54

ˆ TE D’IVOIRE SEROPREVALENCE OF HCMV INFECTION IN CO

villages along Taı¨ Park Forest (Western Coˆte d’Ivoire). Blood samples were collected in ethylenediaminetetraacetic acid containing tubes following a standardized procedure (26) and plasma obtained. One hundred fourteen (69%) of the participants were females, and 52 (31%) were males. The mean age of the male participants was 36.9 – 3 years (range 30.8–43.1 years) and that of the females was 31.8 – 1.5 years (range 28.8–34.9 years). Plasma samples were stored in nitrogen liquid at the field site and then stored at -80C at LANADA Bingerville before being transported to Germany on dry ice. Before collection of samples, the purpose of the study was explained to health district authorities, village leaders, and villagers. Written informed consent was signed or finger printed by each participant before enrolment. The study was approved by the ‘‘Comite´ National d’Ethique et de Recherche (CNER), Ministe`re de la Sante´ et de l’Hygie`ne Publique, Coˆte d’Ivoire (101-10/MSHP/CNER/P).’’ Serological analysis and quantitative HCMV PCR

Anti-HCMV IgG and IgM seroprevalence was evaluated in 2014 in plasma samples, diluted 1:100 (according to manufacturer’s instruction), using two commercial enzymelinked immunosorbent assays, the CMV IgG-ELA test PKS medac and the CMV-IgM ELA test PKS medac (MEDAC, Hamburg, Germany). The further analyses of CMV IgMpositive plasma samples were performed with two commercial immunoblot assays, recomLine CMV IgG/IgM (for IgG avidity determination) and recomLine Epstein–Barr virus (EBV) IgG/IgM (Mikrogen GmbH, Neuried, Germany). All kits were used according to manufacturer’s instructions. CMV viral loads in plasma were measured with quantitative PCR as previously described (11). Statistical analyses

Statistical analyses were performed in R software (version 3.1.0.; R Foundation for Statistical Computing, Vienna, Austria [https://www.r-project.org/]). Means and proportions of the sociodemographic characteristics were determined for CMV seropositive groups. Fisher’s exact test, odds ratio, and 95% confidence intervals were calculated to examine associations between anti-CMV IgM positivity and categorical variables, age and sex. p-Value 21 years) 117 70.5 4 3.4 Sex Male 52 31.3 2 3.8 0.7 0.06–3.38 0.61 Female 114 68.7 7 6.1 95% CI, 95% confidence interval; na, not applicable; OR, odds ratio.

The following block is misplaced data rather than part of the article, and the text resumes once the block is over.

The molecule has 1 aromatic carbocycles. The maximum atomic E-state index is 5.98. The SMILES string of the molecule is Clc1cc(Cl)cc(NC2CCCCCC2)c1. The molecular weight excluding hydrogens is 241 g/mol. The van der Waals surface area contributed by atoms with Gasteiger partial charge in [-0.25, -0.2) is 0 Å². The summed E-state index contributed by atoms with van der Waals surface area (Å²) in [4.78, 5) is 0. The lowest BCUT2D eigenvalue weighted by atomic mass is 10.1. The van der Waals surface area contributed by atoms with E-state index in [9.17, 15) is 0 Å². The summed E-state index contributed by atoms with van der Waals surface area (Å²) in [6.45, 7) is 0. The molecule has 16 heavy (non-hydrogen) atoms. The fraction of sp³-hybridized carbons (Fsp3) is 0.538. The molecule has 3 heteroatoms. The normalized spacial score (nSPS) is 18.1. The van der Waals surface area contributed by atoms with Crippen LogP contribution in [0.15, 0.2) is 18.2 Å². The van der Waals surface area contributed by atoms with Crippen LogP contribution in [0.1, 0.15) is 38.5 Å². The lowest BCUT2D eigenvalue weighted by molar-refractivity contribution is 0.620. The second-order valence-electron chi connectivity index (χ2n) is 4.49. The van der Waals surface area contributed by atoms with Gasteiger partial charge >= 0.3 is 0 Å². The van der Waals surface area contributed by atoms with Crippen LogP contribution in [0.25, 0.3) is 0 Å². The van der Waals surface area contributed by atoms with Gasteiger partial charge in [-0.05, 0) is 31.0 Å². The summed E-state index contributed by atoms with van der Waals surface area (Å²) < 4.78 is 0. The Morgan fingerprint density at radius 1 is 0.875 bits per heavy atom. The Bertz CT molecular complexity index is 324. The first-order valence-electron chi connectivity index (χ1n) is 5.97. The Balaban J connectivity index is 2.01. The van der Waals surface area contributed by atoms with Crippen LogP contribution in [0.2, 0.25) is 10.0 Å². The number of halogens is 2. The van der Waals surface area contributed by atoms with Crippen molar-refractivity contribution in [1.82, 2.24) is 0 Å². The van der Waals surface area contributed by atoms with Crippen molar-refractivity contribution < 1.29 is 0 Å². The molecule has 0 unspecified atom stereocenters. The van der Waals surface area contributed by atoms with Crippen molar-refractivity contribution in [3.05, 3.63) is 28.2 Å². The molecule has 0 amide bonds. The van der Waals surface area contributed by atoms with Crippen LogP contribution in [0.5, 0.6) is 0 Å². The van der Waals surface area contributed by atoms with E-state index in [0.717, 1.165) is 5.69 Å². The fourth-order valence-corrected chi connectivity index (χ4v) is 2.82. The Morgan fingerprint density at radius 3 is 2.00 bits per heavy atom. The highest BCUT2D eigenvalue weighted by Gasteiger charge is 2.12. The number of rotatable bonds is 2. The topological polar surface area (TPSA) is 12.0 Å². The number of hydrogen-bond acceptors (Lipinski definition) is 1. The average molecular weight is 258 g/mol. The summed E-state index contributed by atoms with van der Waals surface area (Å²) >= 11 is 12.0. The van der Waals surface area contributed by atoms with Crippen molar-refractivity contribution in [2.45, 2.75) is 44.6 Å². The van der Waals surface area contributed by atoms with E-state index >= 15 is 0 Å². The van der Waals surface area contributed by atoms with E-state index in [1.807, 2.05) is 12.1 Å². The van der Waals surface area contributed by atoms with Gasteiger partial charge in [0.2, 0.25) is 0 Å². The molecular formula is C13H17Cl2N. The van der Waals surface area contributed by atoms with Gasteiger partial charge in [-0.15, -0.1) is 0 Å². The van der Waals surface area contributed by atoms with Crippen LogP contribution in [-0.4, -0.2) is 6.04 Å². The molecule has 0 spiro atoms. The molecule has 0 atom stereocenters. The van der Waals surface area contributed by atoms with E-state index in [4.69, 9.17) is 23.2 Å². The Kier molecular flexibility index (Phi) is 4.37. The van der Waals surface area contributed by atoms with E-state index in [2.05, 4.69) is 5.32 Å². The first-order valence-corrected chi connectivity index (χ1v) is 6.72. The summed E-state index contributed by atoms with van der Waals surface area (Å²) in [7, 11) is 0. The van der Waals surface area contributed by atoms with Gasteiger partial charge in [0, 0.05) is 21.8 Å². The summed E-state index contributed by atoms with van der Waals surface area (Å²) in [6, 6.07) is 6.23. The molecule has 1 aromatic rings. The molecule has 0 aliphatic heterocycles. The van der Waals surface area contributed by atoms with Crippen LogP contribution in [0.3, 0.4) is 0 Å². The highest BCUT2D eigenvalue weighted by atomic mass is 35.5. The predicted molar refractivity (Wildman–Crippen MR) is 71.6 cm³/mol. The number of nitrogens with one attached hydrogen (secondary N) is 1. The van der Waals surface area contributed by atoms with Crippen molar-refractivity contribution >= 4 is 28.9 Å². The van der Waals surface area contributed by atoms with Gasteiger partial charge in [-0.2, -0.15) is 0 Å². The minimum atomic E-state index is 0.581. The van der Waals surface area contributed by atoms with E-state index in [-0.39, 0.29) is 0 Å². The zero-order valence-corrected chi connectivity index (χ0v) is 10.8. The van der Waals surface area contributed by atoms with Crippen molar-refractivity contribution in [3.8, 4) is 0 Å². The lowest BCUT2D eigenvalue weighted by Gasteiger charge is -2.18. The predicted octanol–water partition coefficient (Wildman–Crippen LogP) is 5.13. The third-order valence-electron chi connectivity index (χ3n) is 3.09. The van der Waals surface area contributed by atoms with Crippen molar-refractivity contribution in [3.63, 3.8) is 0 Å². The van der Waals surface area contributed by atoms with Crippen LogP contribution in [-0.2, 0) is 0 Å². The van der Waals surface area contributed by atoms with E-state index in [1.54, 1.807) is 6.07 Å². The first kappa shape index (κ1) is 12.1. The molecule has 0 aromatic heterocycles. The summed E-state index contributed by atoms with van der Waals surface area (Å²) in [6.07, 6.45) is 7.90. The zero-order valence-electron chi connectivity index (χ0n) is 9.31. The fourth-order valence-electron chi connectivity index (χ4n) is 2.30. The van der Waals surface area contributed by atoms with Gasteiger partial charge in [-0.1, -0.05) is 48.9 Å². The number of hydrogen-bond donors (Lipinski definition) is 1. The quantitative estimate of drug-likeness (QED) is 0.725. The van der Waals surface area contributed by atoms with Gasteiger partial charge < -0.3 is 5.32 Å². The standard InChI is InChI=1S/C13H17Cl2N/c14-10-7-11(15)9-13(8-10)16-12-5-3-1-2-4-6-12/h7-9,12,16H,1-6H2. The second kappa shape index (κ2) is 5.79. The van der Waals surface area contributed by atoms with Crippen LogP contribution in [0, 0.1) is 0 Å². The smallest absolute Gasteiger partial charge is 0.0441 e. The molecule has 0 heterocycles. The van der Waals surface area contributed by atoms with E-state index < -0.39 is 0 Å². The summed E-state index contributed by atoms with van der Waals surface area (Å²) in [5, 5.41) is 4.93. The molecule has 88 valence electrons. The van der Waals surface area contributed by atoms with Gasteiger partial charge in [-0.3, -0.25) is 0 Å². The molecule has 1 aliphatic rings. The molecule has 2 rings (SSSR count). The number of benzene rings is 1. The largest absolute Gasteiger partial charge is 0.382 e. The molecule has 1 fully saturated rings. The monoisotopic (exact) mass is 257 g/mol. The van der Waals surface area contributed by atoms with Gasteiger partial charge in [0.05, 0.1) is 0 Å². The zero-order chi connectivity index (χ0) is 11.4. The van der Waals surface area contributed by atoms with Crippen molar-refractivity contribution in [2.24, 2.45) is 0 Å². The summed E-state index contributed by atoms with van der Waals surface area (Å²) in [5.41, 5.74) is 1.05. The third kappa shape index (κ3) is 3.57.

for all nine IgM-positive plasma samples, and quantitative HCMV PCR was performed (Table 2). All avidity indices were above 50% suggesting absence of primary CMV infection. The PCR revealed eight aviremic subjects and only one with a low level viremia (sample ID: PAN521; viral load: 3,290 copies/mL). In a previous study, we detected HCMV DNA in two oropharyngeal swabs (sample IDs: TAI223 and PAN521) (1). Since study participant TAI223 was aviremic in the present study, we consider the detection of HCMV in the oropharynx as a local virus replication, but not as disseminated infection. Such locally restricted virus replication may cause low titer IgM values. Regarding participant PAN521, we consider this disseminated infection at low level and the positive oropharyngeal swab (1) as a putative HCMV infection in the upper respiratory tract. In samples with high avidity index and undetectable HCMV DNA, the CMV IgM could be caused by a nonspecific cross reaction or a polyclonal stimulation following an infection with an unknown pathogen. For lymphotropic viruses like HCMV and EBV, it is well known that a polyclonal stimulation may lead to IgM reactivity against both pathogens. Therefore, we performed EBV IgM immunoblot analysis for the nine HCMV IgM–positive plasma samples (Table 2). Four were positive for EBV IgM. This likely indicates a putative polyclonal stimulation of B cells caused by EBV itself or an infection with an unknown pathogen. The remaining five

Table 2. Human Cytomegalovirus Viral Load, Human Cytomegalovirus Avidity, and Anti-Epstein–Barr Virus IgM in Human Cytomegalovirus IgM–Positive Individuals from Rural Population of Taı¨ Region, Coˆte d’Ivoire HCMV viral load HCMV avidity, % EBV IgM PON112 PON153 TAI223 TAI229 TAI230 TAI240 SON360 SON362 PAN521

Neg Neg Neg Neg Neg Neg Neg Neg 3290 copies/mL

>50 >50 >50 >50 >50 >50 >50 >50 >50

pos neg neg neg pos neg neg pos pos

EBV, Epstein–Barr virus; HCMV, human cytomegalovirus.

56

ANOH ET AL.

samples were EBV IgM negative. Thus, a nonspecific cross reaction in the HCMV IgM immunoassay is rather likely. In case of PAN521 and TAI223, the disseminated low-level HCMV infection (PAN521) and the local virus replication (TAI223) may have caused B cell stimulation. Discussion